Chairman’s and CEO’s review


In 2011-12 AFMA continued to work hard to maintain the sustainability of its fisheries and maximise the economic returns from the resource.

Our role requires us to be forward-thinking in relation to the sustainability of fishing practices, but also swiftly reactive to any issues that might arise – be it in relation to illegal foreign fishing or environmental impacts.

We take our responsibilities to the Australian community, the fishing industry and the environment very seriously and we have a dedicated staff with a strong expertise in the area.

AFMA has worked closely with the Commonwealth Fisheries Association in improving the budget process, increasing the frequency of discussions on financial status and expectations. AFMA has developed a faster process for providing feedback to industry on any changes to the budget and how this may affect actual expenditure, which flows through in the levy setting process for the following year.

Work continued on deterring illegal fishing in the Australian Fishing Zone through our cooperative efforts with other Australian Government agencies working through Border Protection Command. We are pleased to report that illegal foreign fishing apprehensions are now at a 19 year low.

The Hon Michael Egan, Chairman of AFMA’s Commission, presented the award for Winner of Best Supplier (Interstate or Overseas) at the 2011 Sydney Fish Market Seafood to Elisha Yahel, General Manager of OPC Fish and Lobster, Excellence Awards- photo Sydney Fish Markets

A voluntary buy-out of fishing licences is being offered to non-Traditional Inhabitants to increase the ownership and participation of Traditional Inhabitants in the Torres Strait Tropical Rock Lobster fishery. Left to right; Torres Strait Regional Authority Member for Erub and Fisheries Portfolio Member Mr Kenny Bedford; the Hon Craig Wallace MP, then Queensland Minister for Main Roads, Fisheries and Marine Infrastructure; Mr John (Toshi) Kris, Chair of Torres Strait Regional Authority; Dr James Findlay, AFMA Chief Executive Officer.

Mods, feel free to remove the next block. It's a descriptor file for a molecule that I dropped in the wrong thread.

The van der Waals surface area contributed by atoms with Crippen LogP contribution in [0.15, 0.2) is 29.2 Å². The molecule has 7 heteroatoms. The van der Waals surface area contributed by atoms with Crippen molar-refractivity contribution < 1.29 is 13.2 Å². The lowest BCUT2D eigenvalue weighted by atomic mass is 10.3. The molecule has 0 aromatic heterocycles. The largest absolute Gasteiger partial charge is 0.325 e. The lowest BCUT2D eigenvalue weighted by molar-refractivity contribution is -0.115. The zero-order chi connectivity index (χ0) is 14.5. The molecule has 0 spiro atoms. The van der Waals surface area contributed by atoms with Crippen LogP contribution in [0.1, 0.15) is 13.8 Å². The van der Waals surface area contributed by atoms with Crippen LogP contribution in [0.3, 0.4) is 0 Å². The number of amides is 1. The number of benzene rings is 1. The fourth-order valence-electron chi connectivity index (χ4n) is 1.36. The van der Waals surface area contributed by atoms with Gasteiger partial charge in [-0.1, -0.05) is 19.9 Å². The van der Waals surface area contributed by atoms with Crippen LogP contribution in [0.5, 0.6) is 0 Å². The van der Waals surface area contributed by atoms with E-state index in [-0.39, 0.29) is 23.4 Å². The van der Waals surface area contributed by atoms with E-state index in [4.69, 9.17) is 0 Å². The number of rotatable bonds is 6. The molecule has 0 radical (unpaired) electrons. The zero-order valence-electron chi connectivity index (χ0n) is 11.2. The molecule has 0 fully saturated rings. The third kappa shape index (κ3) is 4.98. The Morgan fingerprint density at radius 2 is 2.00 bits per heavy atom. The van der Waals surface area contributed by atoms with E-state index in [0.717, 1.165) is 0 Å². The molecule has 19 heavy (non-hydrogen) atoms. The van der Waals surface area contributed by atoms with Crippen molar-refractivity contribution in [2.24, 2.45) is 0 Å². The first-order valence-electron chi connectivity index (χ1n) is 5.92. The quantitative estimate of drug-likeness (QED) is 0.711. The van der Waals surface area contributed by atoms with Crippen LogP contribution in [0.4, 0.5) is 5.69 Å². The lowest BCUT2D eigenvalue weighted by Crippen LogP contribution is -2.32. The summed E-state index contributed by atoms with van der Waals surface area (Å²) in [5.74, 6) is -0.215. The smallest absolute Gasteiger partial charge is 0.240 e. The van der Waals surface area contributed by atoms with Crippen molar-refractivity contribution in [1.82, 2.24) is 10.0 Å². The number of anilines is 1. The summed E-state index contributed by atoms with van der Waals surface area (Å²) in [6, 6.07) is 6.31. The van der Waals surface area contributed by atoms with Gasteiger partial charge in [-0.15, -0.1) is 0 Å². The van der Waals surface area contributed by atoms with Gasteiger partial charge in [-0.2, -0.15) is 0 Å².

We continued action to protect wildlife species in the Gillnet, Hook and Trap Sector of the Southern Eastern Scalefish and Shark Fishery. The changes offer better protection to non-target species such as Australian Sea Lions and dolphins and generally improve the data collection on interactions with threatened endangered, and protected species.

The Torres Strait Tropical Rock Lobster Fishery was the most valuable commercial fishery in the Torres Strait in 2011 with 704 tonnes harvested. A structural adjustment program, through an offer to buy back non-Indigenous fishing entitlements, was undertaken in the fishery. This is seen as a vital step towards output management controls. Data also indicates the traditional and non-traditional sectors of the fishery are catch at an equivalent level.

After extensive consultation the Torres Strait Finfish Management Plan 2012 is at the stage of final approval from the Torres Strait Protected Zone Joint Authority prior to determination.

Throughout the 2011-12 reporting period a significant increase in catch and effort was observed in the Beche De Mer Fishery. This welcome increase can largely be attributed to the allowance of hookah operations (through developmental permits) in the fishery.

Following extensive trials electronic monitoring was introduced as an alternative data collection method in June 2012. Electronic monitoring uses cameras and sensors to collect data about fishing operations and offers a cost effective alternative to human observers in some situations.

The ecological risk assessment and risk management framework continued to improve over the reporting period, confirming that more than 96 per cent of marine species potentially affected by fishing are at low or moderate risk under our current management arrangements.

Our report for this period provides quantitative information on our performance over the last year.

Financial Performance

We reported an operating surplus of $0.76 million for the 2011–12 financial year, which was slightly in excess of budget expectations. Our total expenditure of $41.6 million, including $3.2 million in Administered expenditure, was $3.8 million (8.4 per cent) less than the previous year. This decrease was due to the impact of increasing the useful life of some software leading to decreased annual amortisation, the finalisation of improvement projects, and some reductions in research, travel and consultancy.

The operating surplus also reflected the return of funds from the contribution to the to the buy-back of Tropical Rock Lobster fishing licences.

AFMA continues to maintain a strong financial position with sufficient funds available in the AFMA Special Account to meet our liabilities as they fall due.

Budget Outlook

AFMA is budgeting for a small loss in the 2012–13 financial year which represents the change in depreciation funding through appropriations. We expect our Departmental expenditure to remain relatively stable over the next two years, maintaining a balanced budget (excluding depreciation) and consolidating savings required, including the additional efficiency dividend announced in 2011–12.

Administered expenditure will decrease by $1.7 million with the finalisation of arrangements for illegal foreign fishing vessel disposal facilities in Gove and Broome.